Winner: Janet Ahlberg for her illustrations to The Jolly Christmas Postman, Allan Ahlberg, Heinemann, 0 434 92532 2, £9.99 (age 4+)
Highly Commended: Helen Oxenbury for Farmer Duck, Walker, 0 7445 1928 4, £8.99 (age 2+)
Commended: Caroline Binch for Amazing Grace, Mary Hoffman, Frances Lincoln, 0 7112 0670 8, £7.95 (age 4+)
Shortlisted: Jeannie Baker for Window, Julia MacRae, 1 85681 010 0, £8.99 (age 9+)
Fiona French for Anancy and Mr Dry-Bone, Frances Lincoln, 0 7112 0672 4, £7.95 (age 6+)
P J Lynch for East o’ the Sun and West o’the Moon, Naomi Lewis, Walker, 0 7445 1927 6, £9.99 (age 10+)
Jane Ray for The Story of Christmas, Orchard, 185213 280 9, £8.99 (age 4+)
The Carnegie and Kate Greenaway awards were announced by Libby Purves in a ceremony at The South Bank on 17 June; the medals will be officially presented to the winners at a celebration dinner, which forms part of the Youth Libraries Group Conference at Birmingham in September. The winners select £750 worth of children’s books which are donated to a group of children they nominate.
The Carnegie and Greenaway Awards are sponsored by Peters Library Service.
Grace Kempster is National Chair of The Youth Libraries Group of The Library Association, and Assistant Head of Libraries and Arts Services for the London Borough of Richmond upon Thames.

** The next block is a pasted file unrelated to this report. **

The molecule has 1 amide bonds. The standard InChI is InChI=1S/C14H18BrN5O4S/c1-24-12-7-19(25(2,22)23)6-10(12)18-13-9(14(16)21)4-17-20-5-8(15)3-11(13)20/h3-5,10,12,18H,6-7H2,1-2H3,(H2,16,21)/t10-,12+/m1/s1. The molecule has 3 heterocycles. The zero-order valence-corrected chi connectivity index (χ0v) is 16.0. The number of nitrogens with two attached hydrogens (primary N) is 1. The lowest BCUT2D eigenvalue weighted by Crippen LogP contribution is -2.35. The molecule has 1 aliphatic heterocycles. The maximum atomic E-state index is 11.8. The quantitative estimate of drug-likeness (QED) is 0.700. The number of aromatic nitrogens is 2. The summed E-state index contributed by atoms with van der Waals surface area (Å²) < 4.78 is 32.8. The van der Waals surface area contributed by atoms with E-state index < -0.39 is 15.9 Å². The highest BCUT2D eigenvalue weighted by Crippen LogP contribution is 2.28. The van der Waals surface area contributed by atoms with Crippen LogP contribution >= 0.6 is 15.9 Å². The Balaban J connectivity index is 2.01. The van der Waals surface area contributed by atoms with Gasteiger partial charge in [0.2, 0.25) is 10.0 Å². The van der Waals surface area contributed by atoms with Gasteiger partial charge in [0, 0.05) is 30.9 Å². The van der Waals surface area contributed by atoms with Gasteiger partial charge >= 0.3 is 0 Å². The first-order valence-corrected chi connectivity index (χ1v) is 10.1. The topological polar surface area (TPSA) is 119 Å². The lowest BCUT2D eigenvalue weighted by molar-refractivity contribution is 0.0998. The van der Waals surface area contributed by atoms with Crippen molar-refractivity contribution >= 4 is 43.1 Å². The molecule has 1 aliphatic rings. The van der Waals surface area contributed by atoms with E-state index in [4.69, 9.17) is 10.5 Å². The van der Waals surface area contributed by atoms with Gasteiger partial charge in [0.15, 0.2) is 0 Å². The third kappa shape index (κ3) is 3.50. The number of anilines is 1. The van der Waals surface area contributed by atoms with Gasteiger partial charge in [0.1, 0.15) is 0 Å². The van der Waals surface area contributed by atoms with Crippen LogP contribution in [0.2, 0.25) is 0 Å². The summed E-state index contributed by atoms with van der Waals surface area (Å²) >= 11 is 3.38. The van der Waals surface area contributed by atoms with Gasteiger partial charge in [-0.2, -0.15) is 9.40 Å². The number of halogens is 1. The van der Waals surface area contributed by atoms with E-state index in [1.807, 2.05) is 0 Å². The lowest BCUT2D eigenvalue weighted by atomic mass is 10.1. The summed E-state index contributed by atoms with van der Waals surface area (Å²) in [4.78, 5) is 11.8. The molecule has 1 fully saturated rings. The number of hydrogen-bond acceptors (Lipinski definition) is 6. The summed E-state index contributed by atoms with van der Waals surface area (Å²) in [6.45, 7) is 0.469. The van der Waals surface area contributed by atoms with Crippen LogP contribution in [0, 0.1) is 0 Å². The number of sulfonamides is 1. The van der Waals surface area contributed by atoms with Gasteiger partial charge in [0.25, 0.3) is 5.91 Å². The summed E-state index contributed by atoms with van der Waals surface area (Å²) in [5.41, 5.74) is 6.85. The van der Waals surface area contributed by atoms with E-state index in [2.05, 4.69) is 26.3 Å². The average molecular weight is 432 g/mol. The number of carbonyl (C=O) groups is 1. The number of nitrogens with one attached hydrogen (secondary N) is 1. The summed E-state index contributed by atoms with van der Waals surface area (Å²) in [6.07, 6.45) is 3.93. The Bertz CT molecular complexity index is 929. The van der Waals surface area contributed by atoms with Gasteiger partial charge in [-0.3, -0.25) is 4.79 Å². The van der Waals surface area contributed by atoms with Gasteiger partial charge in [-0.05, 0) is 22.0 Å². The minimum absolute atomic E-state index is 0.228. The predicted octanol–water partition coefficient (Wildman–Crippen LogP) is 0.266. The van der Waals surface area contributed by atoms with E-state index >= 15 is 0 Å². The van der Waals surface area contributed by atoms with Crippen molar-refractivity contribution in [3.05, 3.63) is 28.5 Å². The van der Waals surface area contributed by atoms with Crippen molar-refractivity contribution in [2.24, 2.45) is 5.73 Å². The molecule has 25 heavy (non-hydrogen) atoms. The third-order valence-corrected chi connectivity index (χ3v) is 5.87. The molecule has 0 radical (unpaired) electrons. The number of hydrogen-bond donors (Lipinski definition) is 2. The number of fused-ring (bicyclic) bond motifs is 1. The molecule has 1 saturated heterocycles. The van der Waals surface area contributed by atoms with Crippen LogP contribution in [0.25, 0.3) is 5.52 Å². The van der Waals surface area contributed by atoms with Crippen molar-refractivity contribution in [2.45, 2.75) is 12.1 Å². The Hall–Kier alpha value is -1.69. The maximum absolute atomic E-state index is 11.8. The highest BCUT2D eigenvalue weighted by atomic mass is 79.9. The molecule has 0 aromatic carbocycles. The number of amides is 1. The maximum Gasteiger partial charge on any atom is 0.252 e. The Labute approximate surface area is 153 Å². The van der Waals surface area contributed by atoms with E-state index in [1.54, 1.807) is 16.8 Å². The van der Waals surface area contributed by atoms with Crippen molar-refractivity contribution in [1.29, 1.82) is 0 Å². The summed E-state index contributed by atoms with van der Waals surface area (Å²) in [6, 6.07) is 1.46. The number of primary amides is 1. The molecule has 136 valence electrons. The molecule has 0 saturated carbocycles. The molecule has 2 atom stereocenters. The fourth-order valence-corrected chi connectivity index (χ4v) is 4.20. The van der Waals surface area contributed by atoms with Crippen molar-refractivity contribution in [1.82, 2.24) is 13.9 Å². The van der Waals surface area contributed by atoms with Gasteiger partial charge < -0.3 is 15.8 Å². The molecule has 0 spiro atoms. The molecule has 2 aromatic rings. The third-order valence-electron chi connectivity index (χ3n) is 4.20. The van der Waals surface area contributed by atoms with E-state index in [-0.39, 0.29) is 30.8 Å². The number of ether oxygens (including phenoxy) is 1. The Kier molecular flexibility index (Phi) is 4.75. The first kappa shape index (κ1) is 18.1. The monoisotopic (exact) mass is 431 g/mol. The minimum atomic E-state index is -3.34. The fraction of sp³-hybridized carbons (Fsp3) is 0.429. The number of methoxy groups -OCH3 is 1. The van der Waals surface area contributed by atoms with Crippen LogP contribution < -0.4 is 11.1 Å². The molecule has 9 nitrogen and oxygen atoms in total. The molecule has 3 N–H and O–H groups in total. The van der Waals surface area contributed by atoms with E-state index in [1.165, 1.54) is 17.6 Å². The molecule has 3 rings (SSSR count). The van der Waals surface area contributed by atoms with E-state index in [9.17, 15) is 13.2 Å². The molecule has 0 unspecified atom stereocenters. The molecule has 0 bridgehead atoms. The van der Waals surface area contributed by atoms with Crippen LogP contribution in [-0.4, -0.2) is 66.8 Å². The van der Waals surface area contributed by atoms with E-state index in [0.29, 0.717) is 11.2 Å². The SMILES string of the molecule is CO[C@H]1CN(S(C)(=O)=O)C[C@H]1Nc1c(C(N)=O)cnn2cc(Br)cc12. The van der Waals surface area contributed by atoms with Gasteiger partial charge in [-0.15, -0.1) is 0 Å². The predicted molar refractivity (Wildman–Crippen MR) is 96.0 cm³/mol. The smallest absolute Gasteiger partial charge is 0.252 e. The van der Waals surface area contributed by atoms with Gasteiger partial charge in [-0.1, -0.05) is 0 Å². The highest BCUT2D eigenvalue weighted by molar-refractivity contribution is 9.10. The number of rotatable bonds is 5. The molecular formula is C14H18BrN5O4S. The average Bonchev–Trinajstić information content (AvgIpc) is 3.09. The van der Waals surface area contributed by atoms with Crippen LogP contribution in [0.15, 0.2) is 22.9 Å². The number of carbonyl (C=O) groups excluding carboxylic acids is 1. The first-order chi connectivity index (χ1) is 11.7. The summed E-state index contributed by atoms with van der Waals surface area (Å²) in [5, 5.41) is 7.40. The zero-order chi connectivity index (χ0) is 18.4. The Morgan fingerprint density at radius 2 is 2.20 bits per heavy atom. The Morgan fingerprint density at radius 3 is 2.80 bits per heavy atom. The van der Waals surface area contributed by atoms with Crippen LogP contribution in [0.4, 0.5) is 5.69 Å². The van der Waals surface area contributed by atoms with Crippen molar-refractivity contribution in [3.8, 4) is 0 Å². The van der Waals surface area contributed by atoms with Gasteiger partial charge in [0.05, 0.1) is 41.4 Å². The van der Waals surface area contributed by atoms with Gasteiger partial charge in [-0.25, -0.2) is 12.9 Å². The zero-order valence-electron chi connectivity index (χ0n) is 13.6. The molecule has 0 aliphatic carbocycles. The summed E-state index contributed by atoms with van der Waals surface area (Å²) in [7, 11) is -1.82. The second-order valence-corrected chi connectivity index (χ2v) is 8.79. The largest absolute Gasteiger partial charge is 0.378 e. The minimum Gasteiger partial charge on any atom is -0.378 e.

From Random Century Children’s Books a set of four author esters
(available from August) featuring Jane Hissey, Brian Jacques, Hazel
Townson and Colin Dann. Write to: Author Poster Offer, Random Century
Children’s Books, P O Box 1375, 20 Vauxhall Bridge Road, London SW1V
2SA. Please enclose a self-addressed label to avoid stitching up their
Also from the same source, the most interesting promotional device
seen for many a year – a `fiction sampler’. A 136-page paperback of
extracts from ten books published by The Bodley Head, Hutchinson,
Jonathan Cape and Julia MacRae Books. If you’re interested, use the
same address for the poster offer but head it `New Fiction Sampler